"Igbo in Diaspora are keener on reviving their language than the ones at home."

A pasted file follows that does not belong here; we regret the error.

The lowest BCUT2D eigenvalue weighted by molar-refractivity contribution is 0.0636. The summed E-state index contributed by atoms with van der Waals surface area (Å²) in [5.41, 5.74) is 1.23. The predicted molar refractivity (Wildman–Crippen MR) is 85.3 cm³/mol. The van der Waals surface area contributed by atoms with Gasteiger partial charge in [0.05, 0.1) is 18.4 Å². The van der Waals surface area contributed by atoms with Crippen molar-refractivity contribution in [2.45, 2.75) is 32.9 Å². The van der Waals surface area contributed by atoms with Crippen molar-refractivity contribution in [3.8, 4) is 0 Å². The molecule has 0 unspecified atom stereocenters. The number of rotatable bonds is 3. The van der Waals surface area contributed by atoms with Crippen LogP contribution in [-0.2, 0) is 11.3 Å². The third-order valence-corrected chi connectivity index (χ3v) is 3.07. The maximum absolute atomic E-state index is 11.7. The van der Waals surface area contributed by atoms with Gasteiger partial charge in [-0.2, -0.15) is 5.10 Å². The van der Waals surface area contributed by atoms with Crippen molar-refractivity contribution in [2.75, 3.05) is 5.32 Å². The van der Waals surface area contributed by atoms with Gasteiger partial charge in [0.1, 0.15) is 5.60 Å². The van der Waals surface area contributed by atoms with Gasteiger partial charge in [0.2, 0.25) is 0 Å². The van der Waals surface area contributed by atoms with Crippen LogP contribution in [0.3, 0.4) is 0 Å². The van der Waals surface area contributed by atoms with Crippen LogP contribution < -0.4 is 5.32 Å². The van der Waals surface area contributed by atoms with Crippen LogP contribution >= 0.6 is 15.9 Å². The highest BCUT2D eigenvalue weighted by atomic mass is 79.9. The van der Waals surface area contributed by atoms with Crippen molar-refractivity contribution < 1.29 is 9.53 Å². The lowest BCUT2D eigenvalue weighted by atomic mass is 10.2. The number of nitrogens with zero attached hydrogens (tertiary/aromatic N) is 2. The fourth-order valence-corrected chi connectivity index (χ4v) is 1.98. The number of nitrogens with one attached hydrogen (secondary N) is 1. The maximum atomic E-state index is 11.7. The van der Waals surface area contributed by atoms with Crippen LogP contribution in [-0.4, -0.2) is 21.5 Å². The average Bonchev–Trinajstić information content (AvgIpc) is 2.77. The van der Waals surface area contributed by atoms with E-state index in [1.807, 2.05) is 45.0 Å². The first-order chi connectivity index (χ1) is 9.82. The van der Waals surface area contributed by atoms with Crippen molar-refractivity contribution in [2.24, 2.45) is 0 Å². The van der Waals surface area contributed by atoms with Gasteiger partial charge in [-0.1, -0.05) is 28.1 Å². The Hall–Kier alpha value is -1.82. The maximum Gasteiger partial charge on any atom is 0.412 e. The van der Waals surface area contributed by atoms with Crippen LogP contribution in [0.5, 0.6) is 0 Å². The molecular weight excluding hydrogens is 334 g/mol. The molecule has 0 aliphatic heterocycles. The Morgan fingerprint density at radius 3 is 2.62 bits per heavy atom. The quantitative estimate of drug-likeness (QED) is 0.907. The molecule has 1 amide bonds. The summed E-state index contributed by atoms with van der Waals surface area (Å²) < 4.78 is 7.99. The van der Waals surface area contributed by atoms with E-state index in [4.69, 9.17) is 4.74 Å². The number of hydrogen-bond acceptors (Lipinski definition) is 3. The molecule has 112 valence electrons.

February 9, 2015|BY CHIKA ABANOBI That was the keen observation of William Eleje-Abili, an authoritative researcher in Igbo language whose Mkpanaka Okowa-Okwu Igbo (A Handbook of Igbo Glossary): The English-Igbo Dictionary, published by University of Lagos Press and Bookshop Ltd, is making waves in many Igbo quarters. “You will be surprised that those that live outside the Igbo states treasure the Igbo language more than those that live inside,” Eleje-Abili said, in a chat with Education Review during the recent marking of UNESCO International Mother Tongue Day, on Saturday, February 21. “I have a friend in Canada. He said he is paying an Igbo teacher to teach his children because the farther away you move from your people, the more concerned you are in your ability to tell your children where you come from so that they don’t get lost. But you see people in Igbo villages speaking English as something trendy while they see Igbo-speaking as something primordial, something that doesn’t show you as somebody that is sophisticated. So these notions must be addressed. A lot of people don’t know that language and people are coterminous. Hausa is not just a people; it is a linguistic group. Even in the Bible, especially in the Book of Daniel, you will see the Bible saying, ‘every people, nations and tongues.’ So, language is an attribute of statehood or nationhood. If you remove language from peoplehood, there is nothing left.” Eleje-Abili, a graduate of Geography from University of Jos, a Master degree holder in International Law and Diplomacy, from University of Lagos, besides some courses he did in Warsaw, Poland, said that the idea to write...
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